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Peter Waterman © 2003


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I have elsewhere written two reflections on the Third World Social Forum, Porto Alegre, Brazil, January 2003, here and here. Those papers are both inspired by and oriented toward a re-invention of social emancipation (Waterman 2003a,b). In so far as they were mainly concerned with the general, they had to sacrifice some of the particular.

One peculiar particular thus disregarded was the role within Porto Alegre (or my part of it) of the British Socialist Workers Party (SWP). The SWP, of course, is less concerned with the re-invention of social emancipation than the preservation/repetition of a 19-20th century version of such. In this it is not alone, since there are similar such parties doing the same thing in, for example, far away India (Sen 2002).

My particular (peculiar?) interest in the SWP may be explained by my experience in a vanguard party, the Communist Party of Great Britain (around 1951-70), as well as in its various front organisations. One of these was a yet-to-be-recognised forerunner of the World Social Forum, the World Youth Festival. These were held every couple of years from 1949 and I attended four of them. I also worked twice for international Communist front organisations, the International Union of Students and the World Federation of Trade Unions, in Prague, in the 1950s and 1960s.

That was then. This is now.

Living in the Netherlands, my personal experience of this British vanguard party has been rather limited, but nonetheless almost entirely negative (I do know and correspond with a couple of future ex-SWP members).

At a Globalise Resistance event in London…um…early 2001?…I found myself, as a casual visitor, verbally assaulted by heavy-breathing, shiny-eyed SWP members, hard-selling SWP publications in a manner that the Jehovah’s Witnesses have abandoned as counter-productive. It was quite difficult to make out whether one was at a GR event or an SWP Congress.

When I publicly questioned SWP Top Gun, Chris Harman, on his opposing of reform to revolution, with what I considered an apposite quotation from Karl Marx, I was ignored. (Marx, no particular reformist, had called the 10-Hour Act in Britain, around 1838 I think, the first victory of the political economy of the working class over that of the bourgeoisie). When, in a panel on labour internationalism, I said one could not ignore the role of the International Labour Organisation and the international trade union organisations (of which I am a long-standing and public critic), I was jeered by ranks of enthusiastic SWP members - who showed no particular familiarity with either.

And my attempt to engage Chris Harman in printed dialogue over labour internationally, within the SWP journal, International Socialism, (Waterman 2002) remains unacknowledged. Cheerfully challenged on this matter at WSF3, Harman grimly replied with the Blairite, or Enronesque formulation, ‘I am not responsible for that decision…’.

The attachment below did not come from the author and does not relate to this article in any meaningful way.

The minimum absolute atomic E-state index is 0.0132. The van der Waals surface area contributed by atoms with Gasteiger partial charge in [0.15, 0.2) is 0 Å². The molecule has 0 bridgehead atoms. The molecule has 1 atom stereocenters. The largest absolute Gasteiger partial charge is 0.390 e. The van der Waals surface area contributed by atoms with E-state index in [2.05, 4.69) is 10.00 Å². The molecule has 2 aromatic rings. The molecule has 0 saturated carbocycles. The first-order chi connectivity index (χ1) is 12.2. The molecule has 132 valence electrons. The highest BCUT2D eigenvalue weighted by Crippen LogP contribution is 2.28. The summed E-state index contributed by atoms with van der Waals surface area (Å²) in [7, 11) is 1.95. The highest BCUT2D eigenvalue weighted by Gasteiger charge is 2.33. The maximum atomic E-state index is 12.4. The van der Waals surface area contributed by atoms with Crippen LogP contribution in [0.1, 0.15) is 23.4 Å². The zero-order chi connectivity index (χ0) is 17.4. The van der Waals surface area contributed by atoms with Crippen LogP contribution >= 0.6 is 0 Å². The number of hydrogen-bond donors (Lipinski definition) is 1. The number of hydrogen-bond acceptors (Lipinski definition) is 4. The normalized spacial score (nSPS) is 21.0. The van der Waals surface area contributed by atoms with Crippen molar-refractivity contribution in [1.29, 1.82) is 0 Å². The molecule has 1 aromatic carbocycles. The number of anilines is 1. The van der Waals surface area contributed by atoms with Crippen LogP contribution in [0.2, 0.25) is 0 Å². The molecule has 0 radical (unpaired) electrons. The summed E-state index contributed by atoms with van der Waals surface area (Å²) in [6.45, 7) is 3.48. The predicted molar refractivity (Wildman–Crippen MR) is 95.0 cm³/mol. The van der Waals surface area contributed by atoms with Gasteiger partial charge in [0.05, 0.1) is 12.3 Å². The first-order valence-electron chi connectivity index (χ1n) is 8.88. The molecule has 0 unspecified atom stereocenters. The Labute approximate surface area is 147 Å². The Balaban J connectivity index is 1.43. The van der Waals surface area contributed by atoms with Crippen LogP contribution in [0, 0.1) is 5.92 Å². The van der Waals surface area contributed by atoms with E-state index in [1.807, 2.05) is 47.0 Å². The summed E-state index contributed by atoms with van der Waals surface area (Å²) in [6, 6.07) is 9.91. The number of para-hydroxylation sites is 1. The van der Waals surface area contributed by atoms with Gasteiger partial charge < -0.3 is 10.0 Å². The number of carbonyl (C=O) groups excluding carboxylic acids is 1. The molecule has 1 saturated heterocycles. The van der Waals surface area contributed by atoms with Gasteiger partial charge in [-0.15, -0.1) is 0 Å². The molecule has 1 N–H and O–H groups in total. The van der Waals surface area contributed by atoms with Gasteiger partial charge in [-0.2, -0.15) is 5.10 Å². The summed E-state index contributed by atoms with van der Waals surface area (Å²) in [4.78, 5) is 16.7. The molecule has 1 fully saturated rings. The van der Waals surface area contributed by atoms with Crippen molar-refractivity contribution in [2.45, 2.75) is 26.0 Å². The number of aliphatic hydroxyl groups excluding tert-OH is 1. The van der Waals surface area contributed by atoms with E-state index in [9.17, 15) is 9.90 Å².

Forearmed with information about my personal prejudices, readers may either switch to another channel or continue to watch this one…

There exists, around the World Social Forum, a problem of  traditional Leninist vanguard parties that operate according to two agendas, one public, one…um…less-than-public. This Leninst party practice has been customarily justified by notions of a privileged capacity to understand and struggle against capitalism (and the limited capacity of everyone else to do so).

This phenomenon takes significant form in Britain, where the Socialist Workers Party (which must also, by its separate existence, consider itself also a privileged interpreter of Trotskyism) dominates a classical ‘front organisation’ called Globalise Resistance. For those unfamiliar with the concept, a front organisation is one initiated or dominated by The Party, which nonetheless pretends to autonomy, and of which the Non-Party leaders/affiliates are distinguished by their silence concerning control by said Party). Politely these used to be called ‘Fellow Travellers’; rudely ‘Useful Fools’. Let one such person question the nature or role of The Party, s/he will then be subjected to charges of ‘sectarianism’, or ‘splitting the movement’ or, even worse, of being a representative of the same class to which the SWP leadership belongs (this is the ‘petty-bourgoisie’, members of which are customarily also characterised as ‘wavering’).

The US ZMagazine/ZNet, initiator of the ambitious Life after Capitalism (LaC) programme at the WSF3, invited three leading members of the SWP/GR (no fellow travellers here) to speak – more than three times – within LaC. But SWP/GR was also present elsewhere in the Forum. Thus, the most sophisticated of the SWP/GR leaders, academic Alex Calinicos, presented the SWP line on socialism, but signed this off in the name of GR (! So much for the separation of powers. (Calinicos also managed to speak of socialism without mentioning women – 51 percent of the world population at last count – or feminism – the emancipatory discourse developed by women struggling against both patriarchal capitalism and the archaic socialist sect of machismo-leninismo. Indeed, he only mentioned one woman, Rosa Luxemburg, though one has to assume this was because she was a Marxist rather than a Woman). Although others are aware of the problematic relationship of this Party/Front to the Forum process (SCHNews 2001, Adamovsky 2002, Hodkinson 2003), WSF3 revealed its hidden agenda in open form, if at different moments and with a certain division of labour:

Part One: Chris Nineham, a somewhat humourless orator, whose political vocabulary seemed largely limited to adjectives of size, strength and priority, was talking to a panel about problems of developing the anti-globalisation movement in the UK, and urging it to rather concentrate on the immediate war danger than to disperse itself over the wide range of issues it currently encompasses.

Part Two: Chris Harman, a similarly humourless orator, but one whose political vocabulary draws from the Marxist classics of the 19th-20th centuries (but with little notable influence of Gramsci), was considering the necessity - of what he preferred not to call a vanguard party - because of its unique capacity to cover the complete range of issues necessary for social transformation.

Now:  if it looks like a vanguard party, if it barks like a vanguard party, if it smells like a vanguard party, and if it avoids critics like a vanguard party, one might reasonably assume that it is a vanguard party (if shame-faced). In so far as the SWP does not seem to respond to critique, it seems to me a fair object for polemic. (Response from the SWP would be, of course, welcome. Both to the present piece and to the other items referred to).